let’s talk turkey (part 2 of 3)

Jeanne here.

With some very personal information.

It’s an intimate truth in our house.

It’s about Thanksgiving.

And it’s one of the reasons I feel so darn lucky to have married the Cowboy.

You see …

That one day a year when many a wife and mother stresses about the turkey.

Wet brine?

Dry brine?

No brine?

Fry?

Slow roast?

Fast roast?

In a bag?

Tented?

Bare?

Stuffed?

Not stuffed?

My blood pressure just spiked.

(Inhale … Exhale … Inhale … Exhale … Ahhhhhh.)

Okay.

I’m better.

Really better.

And not just because I have all the answers.

But because my secret about Thanksgiving is that I don’t actually have that stress.  Because for the past four years, I haven’t made the turkey.

Somehow, that job landed in the Cowboy’s lap. (Do you think it’s because I was eating a vegetarian diet when we celebrated our first Thanksgiving?  Probably.)

And the good news …he’s really good at it!

He wet brines.

Last year he used this recipe from The Pioneer Woman.

This year, we’re trying this one which we both heard on The Splendid Table program on NPR with Lynne Rossetto Kasper.

Both brines have brown sugar, apple cider and salt and pepper.  The main difference between the two brines is that LRK’s brine has ancho chiles, cloves, basil and a ton of garlic.  PW’s has oranges, rosemary, bay leaves.  It’s just seems a little more mild.  I’m curious to see how the new recipe changes the experience.  I’m going to see if I can talk the Cowboy into using maple syrup instead of brown sugar … just because it seems silly to use a refined sugar when maple syrup exists in our world.

The thing about brining (wet or dry) … both will get you a juicy and delicious bird.  But the important thing is to do something.  That turkey is in the oven a long long time, and without a little help, that organic, free range bird you spent some serious cash to bring home might whither in the pan.  And that would be sad.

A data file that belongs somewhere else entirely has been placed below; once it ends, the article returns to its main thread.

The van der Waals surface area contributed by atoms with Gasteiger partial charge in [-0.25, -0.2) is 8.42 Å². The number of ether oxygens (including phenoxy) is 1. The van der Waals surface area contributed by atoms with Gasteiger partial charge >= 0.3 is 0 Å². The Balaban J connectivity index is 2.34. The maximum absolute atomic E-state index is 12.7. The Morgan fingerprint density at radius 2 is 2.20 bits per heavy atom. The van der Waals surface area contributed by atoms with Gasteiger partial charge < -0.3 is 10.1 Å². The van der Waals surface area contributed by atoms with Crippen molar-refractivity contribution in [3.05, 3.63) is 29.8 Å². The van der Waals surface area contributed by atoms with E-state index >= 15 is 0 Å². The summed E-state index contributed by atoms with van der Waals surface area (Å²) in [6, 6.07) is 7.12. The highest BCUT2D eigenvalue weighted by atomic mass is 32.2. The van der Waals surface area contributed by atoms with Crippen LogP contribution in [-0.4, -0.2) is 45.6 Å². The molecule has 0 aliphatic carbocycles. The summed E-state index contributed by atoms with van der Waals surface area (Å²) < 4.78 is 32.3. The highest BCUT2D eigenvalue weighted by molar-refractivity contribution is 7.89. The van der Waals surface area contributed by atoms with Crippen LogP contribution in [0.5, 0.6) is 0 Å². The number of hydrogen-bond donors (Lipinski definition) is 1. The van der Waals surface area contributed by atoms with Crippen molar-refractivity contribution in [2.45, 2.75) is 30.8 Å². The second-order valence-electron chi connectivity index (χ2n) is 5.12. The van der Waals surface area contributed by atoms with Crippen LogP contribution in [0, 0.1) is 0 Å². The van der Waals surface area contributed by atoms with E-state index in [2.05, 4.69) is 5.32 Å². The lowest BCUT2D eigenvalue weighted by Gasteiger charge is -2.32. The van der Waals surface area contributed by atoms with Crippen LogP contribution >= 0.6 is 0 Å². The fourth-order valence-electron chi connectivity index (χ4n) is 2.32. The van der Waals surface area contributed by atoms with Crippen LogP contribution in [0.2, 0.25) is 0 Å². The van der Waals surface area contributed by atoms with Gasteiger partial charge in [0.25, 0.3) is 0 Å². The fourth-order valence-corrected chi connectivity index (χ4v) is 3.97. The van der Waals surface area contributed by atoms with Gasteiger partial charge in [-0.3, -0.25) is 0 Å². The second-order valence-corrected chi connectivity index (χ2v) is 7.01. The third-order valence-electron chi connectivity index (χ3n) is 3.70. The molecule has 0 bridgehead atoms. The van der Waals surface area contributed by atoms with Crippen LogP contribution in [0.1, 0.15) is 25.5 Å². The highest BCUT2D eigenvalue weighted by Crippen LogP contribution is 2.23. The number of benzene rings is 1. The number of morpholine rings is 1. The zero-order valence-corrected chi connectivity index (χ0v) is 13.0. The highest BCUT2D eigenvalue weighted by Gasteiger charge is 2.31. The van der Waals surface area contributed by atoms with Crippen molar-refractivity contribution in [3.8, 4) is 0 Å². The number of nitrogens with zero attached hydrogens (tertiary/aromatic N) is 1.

Here’s a great article from the NY Times about the science of brining … if you’re into that sort of thing 🙂

Apparently we fast roast our turkey (which basically means 10 minutes per pound in a 450 degree oven) because  it makes for a very crispy and golden skin).

I don’t remember if he tents.

And I’m going to talk to him about stuffing, because I think he does stuff, but I heard an interview with Alton Brown earlier today during which he talked about how stuffing will taste better if it’s cooked in the bird, but cooking stuffing in the bird dries out the turkey!

So NO STUFFING!

 At least … no stuffing in the bird.

Let’s call it dressing and cook it in it’s own vessel.

Okay … so if I get quizzed, or somehow end up being the one to make the turkey, this is what I would do:

Brine (wet … with maple syrup instead of sugar)

Fast roast (10 minutes per pound in 450 degree oven)

Tent it (for some of the time … pull the tent off for the last 45 minutes) – I just made that up, but it works for chickens and lasagne, right?  I think it would work.

And NO STUFFING!  Try dressing instead.

Q: What are the answers to your quiz?

One Reply to “let’s talk turkey (part 2 of 3)”

  1. No need to convince me to use maple syrup. As you well know it is my favorite sweetness, next to you that is!

    Drive home safely, babe! Can’t wait to hold and kiss you and the LOs!

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